[Web-Dorado_Zoom] [print_link]
June 20, 2019 | Rome, Italy

Son of gas

By | 2018-03-21T18:39:50+02:00 March 21st, 2010|Area 51|
The tunnel-fearer grieved his dead mother.
M

y early Rome years contained a caravan of eccentrics; people whose affectations straddled superstition and folly. When introduced into a more rational universe, that of working America, recalling their oddness made people uneasy — about me. I seemed not only foreign but alien. So I stopped.

But the people never went away.

First came the man who feared tunnels. This began after his mother died. He was 60; his mother 90. He came from an upper middle class family, had a wife who wore bulbous hats, and a daughter who painted pet portraits. They occasionally came to Rome from Florence by train, the mother in tow.

That ended abruptly with death, which he announced had “ended” his life. Tuscany’s fist-like hills are bored through with train tunnels, “galleries” they’re called, and the tunnel-fearer, bereft of his mother, refused to leave the house. “He’s afraid that if we go in one we’ll never come out,” his wife told my mother. He remained all but housebound for a decade. I never saw him again.

We often received visits from the lint lady. She lived in our neighborhood, had married a nobleman, a count, who died young. My mother always patiently warned me before her visits. Elegant and pretty, she would begin to discuss the country’s life and times only to stand up suddenly, excuse herself, and forage through the rooms of the house in search of lint, which she would point out as if having discovered stashes of gold bars. “Look, look here! You have some under the sofa!” My mother sat quietly as these hunts evolved. Satisfied, the countess would then return to her seat and continue the conversation.

Another regular visitor was the rain-drinker. A retired Sicilian physics professor (and inventor, he said), he told great stories about the meaning of light years and rustic life in the southern 1930s. All went well until it rained. If it did, he demanded to be escorted to the terrace, where without an umbrella he would look up at the sky and open his mouth. The explanation was simple. “Tin,” he said. “Tin.”

Son of gas — this was my name for him — was my mother’s accountant. He visited annually to review her poor finances but insisted first on entering the kitchen to check the gas valve. “Yes, good, it is closed tightly,” he’d announce. “I can come in.”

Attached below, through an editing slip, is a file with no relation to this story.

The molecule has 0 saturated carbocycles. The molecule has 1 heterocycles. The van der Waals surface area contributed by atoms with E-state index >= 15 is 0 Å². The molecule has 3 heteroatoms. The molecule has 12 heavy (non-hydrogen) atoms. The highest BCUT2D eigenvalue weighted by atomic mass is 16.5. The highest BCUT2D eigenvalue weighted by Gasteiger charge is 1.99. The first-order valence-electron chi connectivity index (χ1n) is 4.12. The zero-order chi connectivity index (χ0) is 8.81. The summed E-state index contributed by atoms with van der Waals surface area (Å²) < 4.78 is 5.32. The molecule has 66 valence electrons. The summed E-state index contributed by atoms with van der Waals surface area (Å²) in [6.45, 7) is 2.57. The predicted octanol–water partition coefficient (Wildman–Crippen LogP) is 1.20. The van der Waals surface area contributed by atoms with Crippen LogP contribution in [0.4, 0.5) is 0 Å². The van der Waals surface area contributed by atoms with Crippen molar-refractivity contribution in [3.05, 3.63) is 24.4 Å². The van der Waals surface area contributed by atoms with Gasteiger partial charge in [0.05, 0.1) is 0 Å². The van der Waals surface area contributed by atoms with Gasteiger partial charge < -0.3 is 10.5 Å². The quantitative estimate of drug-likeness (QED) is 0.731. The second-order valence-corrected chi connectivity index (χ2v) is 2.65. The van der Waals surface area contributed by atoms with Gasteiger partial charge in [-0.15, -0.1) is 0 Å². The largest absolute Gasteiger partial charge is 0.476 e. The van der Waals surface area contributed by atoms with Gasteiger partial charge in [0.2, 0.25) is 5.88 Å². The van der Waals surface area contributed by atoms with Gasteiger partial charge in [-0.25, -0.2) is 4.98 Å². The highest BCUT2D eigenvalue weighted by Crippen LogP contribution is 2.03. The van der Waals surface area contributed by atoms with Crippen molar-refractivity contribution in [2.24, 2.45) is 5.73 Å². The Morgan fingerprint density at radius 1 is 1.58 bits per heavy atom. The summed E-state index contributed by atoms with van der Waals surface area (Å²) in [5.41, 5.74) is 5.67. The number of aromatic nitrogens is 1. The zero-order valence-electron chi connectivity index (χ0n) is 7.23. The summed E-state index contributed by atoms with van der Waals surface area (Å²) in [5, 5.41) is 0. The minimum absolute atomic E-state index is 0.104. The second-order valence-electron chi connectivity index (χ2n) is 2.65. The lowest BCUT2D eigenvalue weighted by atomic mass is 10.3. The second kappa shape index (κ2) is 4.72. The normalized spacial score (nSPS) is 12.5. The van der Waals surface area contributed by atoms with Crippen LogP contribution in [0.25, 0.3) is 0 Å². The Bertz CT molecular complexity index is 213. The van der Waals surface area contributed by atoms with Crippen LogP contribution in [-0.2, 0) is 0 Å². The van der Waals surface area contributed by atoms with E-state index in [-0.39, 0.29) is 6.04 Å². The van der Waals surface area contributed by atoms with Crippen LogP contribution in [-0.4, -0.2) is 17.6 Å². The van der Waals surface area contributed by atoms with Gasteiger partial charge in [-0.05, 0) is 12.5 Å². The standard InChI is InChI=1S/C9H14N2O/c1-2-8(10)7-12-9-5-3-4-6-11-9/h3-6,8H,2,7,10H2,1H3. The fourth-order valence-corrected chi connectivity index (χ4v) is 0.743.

The stamp maniac, meanwhile, was thrilled to discover I was American. “This means you send and receive letters!” he said. Yes, I replied. “Please, give me the stamps you get with the heads of women; maybe you have the queen of a state or a historical figure.” I once gave him Betsy Ross.

The Panamanian ambassador to the Holy Sea refused to talk about church and world affairs unless was situated near a chest of drawers of a coffee table. “Let us hope the Russians don’t bomb us. Touch wood…” And he would do so immediately. “Let us hope the Communists don’t get anymore powerful…” Again, a slight knock. I offered to hold up a small wooden pencil box but he dismissed this as ineffective.

Many were the ash men. One was the acclaimed Ferrara writer Giorgio Bassani (“The Garden of the Finzi Continis”). He was a handsome, almost dainty man, polite if often peculiarly laconic. He disliked our sofa (“I don’t like its… consistency…”) and seemed to very nearly to fall asleep while he pensively held a cigarette, the ash growing into a black hump and breaking free.

Bassani’s celebrity presence often witnessed the appearance of the tall songstress, who punctuated all she said with sudden slivers of opera. Finished, she’d smile. “Puccini,” she’d explain. I felt like responding “tin.”

There was also the fake magician, a retired rightist politician who seemed to me to sum up the oddness around me. A charming middle-aged man with fine manners and a repertoire of unsubstantiated information about nations and planets, he claimed also to practice magic. “Shall I show you what I can do with an egg?!” I often offered to bring the egg, but everyone around the man considered such an “actual” gesture as impolite.

I later understood that the bringing out of the as-yet unbewitched egg would have been to challenge the magician’s assertions, which all knew to be fake. In that empire of tin, rain, ash, and gas, the bluster mattered ahead of than trick, which I came to know as a necessary Italian trait.

About the Author:

Christopher P. Winner
Christopher P. Winner, founder of "The American," was born in Paris. He executive editor of "The Prague Post" and the London-based European correspondent for "USA Today." A U.S. citizen raided in Washington, D.C., the Rome-based Winner writes autobiographical essays as well as cultural and political commentary.

Share This

Share this post with your friends!